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A Winn-Dixie supermarket in  Florida. Photo by Joe Raedle/Getty Images

America registered disappointing job growth for the second month in a row.

By the numbers: Just 194,000 jobs were created in September, a significantly slower pace than the 366,000 number a month earlier. Economists had been hoping and expecting to reach at least 500,000 this time around.

  • The good news, such as it was, came with the unemployment rate, which dropped sharply to just 4.8%, from 5.2% in August. Unemployment for Black Americans dropped even faster, to 7.9% from 8.8%.

The big picture: Private-sector employment growth was OK, if not great, in September. The big disappointment came in the public sector, especially teachers. Women dominate the teaching profession, and they've been leaving the job market.

  • Local government school districts lost 144,000 jobs in September, with a further 17,000 job losses at the state level.
  • Those numbers are seasonally adjusted — schools simply didn't add the number of teachers at the beginning of the academic year that they normally do.
  • Bars and restaurants saw essentially no growth in September, repeating their weak showing from August. They had been driving the recovery this year, with an average gain of 197,000 jobs per month from January through July.

What they're saying: "The recovery has stalled," tweeted economist Justin Wolfers. "We're missing about 8 million jobs, and at this rate, we're not bringing them back any time soon."

President Biden later on Friday said the pandemic and fears over the Delta variant contributed to the disappointing jobs report.

  • "Today's report is based on a survey that was taken during the week of September 13. Not today, September the 13th — when COVID cases were averaging more than 150,000 per day," Biden said. "Since then, we've seen the daily cases fall by more than one-third and they're continuing to trend down, and we're continuing to make progress."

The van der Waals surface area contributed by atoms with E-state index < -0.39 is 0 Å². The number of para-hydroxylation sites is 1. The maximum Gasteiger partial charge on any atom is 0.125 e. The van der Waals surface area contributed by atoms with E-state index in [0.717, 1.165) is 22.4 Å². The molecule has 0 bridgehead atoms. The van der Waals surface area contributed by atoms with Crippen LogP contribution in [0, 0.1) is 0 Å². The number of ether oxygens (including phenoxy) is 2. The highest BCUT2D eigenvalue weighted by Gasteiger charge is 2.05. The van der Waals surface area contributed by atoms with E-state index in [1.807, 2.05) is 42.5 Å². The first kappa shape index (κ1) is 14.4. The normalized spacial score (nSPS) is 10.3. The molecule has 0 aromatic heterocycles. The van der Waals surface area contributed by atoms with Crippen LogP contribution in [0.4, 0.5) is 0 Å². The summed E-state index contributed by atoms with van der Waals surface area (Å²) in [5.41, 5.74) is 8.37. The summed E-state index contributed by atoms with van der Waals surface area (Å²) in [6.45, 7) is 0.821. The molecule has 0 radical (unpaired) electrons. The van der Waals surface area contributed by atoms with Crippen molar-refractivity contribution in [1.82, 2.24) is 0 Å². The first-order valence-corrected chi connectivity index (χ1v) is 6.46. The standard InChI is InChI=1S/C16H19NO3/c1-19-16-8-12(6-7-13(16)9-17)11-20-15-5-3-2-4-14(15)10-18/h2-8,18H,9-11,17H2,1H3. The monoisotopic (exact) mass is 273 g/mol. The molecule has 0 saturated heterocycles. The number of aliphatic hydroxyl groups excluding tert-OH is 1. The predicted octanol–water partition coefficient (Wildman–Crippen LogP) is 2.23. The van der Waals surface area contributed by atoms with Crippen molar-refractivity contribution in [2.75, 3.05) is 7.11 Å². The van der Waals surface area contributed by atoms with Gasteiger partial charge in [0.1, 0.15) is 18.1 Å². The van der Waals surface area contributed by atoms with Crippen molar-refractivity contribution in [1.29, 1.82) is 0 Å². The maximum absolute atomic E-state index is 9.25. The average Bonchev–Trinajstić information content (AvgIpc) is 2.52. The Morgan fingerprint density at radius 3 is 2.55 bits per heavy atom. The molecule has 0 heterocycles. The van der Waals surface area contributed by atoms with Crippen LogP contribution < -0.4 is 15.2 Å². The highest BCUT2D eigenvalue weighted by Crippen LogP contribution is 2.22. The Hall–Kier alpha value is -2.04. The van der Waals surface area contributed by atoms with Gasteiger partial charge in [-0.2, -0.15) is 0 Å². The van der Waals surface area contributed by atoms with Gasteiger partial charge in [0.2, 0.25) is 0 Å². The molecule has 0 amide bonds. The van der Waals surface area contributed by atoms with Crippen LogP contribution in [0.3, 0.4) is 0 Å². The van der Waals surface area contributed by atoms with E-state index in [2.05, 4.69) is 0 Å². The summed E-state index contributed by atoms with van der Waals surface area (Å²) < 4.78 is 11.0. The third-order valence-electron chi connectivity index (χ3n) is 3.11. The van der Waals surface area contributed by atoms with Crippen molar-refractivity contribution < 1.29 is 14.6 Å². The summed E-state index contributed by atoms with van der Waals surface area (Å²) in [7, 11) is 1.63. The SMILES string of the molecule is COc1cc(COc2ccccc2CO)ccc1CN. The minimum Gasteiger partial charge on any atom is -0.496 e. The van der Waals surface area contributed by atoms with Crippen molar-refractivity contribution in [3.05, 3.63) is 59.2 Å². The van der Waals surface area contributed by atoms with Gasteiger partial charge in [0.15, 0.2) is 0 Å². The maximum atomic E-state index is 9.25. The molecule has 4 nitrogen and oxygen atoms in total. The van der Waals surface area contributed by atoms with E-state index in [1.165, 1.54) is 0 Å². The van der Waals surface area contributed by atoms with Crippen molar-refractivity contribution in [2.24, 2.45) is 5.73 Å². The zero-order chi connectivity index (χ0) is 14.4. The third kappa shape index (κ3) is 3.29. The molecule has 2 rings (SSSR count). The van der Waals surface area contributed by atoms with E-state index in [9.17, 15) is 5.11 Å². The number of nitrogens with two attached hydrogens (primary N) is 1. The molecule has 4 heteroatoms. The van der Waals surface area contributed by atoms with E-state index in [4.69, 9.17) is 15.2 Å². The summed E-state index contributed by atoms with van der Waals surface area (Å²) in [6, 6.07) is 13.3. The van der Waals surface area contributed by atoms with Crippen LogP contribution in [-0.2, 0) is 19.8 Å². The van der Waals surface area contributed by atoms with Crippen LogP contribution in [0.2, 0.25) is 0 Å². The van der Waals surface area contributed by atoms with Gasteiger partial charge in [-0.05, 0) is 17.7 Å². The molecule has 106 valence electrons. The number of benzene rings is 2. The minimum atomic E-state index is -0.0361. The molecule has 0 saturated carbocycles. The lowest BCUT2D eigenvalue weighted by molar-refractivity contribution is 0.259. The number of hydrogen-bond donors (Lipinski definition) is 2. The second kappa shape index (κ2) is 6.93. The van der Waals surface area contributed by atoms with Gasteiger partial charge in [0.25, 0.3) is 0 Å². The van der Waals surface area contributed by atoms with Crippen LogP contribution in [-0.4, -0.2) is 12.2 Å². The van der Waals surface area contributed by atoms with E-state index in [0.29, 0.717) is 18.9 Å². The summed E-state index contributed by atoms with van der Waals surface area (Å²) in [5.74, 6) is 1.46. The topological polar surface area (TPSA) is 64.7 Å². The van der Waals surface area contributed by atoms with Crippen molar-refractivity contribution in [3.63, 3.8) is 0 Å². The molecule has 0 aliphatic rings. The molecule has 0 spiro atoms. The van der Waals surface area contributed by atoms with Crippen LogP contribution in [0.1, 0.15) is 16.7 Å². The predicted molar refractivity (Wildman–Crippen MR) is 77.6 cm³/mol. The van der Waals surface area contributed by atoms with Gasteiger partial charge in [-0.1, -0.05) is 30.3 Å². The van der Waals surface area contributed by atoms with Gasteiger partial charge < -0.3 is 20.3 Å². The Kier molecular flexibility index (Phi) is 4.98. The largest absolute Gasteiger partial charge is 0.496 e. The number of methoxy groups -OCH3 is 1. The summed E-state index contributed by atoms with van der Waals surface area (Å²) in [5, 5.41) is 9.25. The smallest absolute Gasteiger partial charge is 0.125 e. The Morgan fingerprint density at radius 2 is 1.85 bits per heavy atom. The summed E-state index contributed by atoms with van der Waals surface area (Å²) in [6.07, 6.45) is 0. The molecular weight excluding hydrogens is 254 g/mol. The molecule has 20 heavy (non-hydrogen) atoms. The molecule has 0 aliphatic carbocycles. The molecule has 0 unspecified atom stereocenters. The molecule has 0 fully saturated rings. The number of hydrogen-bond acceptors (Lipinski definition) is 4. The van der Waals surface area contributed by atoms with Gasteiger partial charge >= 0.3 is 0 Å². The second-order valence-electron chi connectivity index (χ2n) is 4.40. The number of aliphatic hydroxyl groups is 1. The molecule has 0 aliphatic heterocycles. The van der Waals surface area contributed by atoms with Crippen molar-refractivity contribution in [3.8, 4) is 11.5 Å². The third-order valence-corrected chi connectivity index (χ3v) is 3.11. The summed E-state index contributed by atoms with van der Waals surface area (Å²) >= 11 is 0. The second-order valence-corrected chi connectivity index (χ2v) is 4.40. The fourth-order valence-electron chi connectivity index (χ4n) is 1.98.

• Biden also touted the unemployment rate saying, "today's report has the unemployment rate down to 4.8%, a significant improvement from when I took office and a sign that our recovery is moving forward even in the face of a COVID pandemic."

What's next: After two successive disappointing months of job growth, economists are now pinning hopes on the October job report to show what the economy is capable of as the Delta variant recedes.

  • But the low unemployment rate can be taken as a warning that not a lot of Americans are looking for work. It's hard to add net jobs if no one particularly wants to come out of unemployment to fill them.

Editor's note: This story has been updated with additional details throughout.

Go deeper

Oct 21, 2021 - Axios Denver

Colorado COVID cases pose continued concern

Expand chart
Data: N.Y. Times; Cartogram: Kavya Beheraj/Axios

COVID-19 hospitalizations in the state continue to climb, with case counts here outpacing all but two states nationwide.

By the numbers: Colorado stands out as one of only 10 states that saw infections increase during the past two weeks, a New York Times analysis shows.

Updated 4 hours ago - Politics & Policy

Giuliani associate Lev Parnas convicted of campaign finance crimes

Lev Parnas, a former associate of then-President Donald Trump’s personal lawyer Rudy Giuliani. Photo: Stefani Reynolds/Bloomberg via Getty Images

Florida businessman Lev Parnas was convicted Friday on charges of conspiracy to make foreign contributions to political campaigns, according to multiple outlets.

Why it matters: Prosecutors said Parnas, then an associate of former President Donald Trump's personal lawyer Rudy Giuliani, funneled over $150,000 from a Russian businessman into U.S. campaigns as part of an effort to land licenses in the U.S.'s legal cannabis industry.

Supreme Court agrees to hear challenges to Texas abortion law

Photo: Saul Loeb/AFP via Getty Images

The Supreme Court on Friday agreed to hear two cases challenging Texas' abortion law, which bans the procedure as soon as six weeks into pregnancy, but left the law in place in the meantime.

Why it matters: The court is moving extraordinarily fast on the Texas cases, compressing into just a few days a process that normally takes months. And that schedule means the court will take up Texas' ban a month before it hears another major abortion case — a challenge to Mississippi's own 2018 ban on abortions after 15 weeks.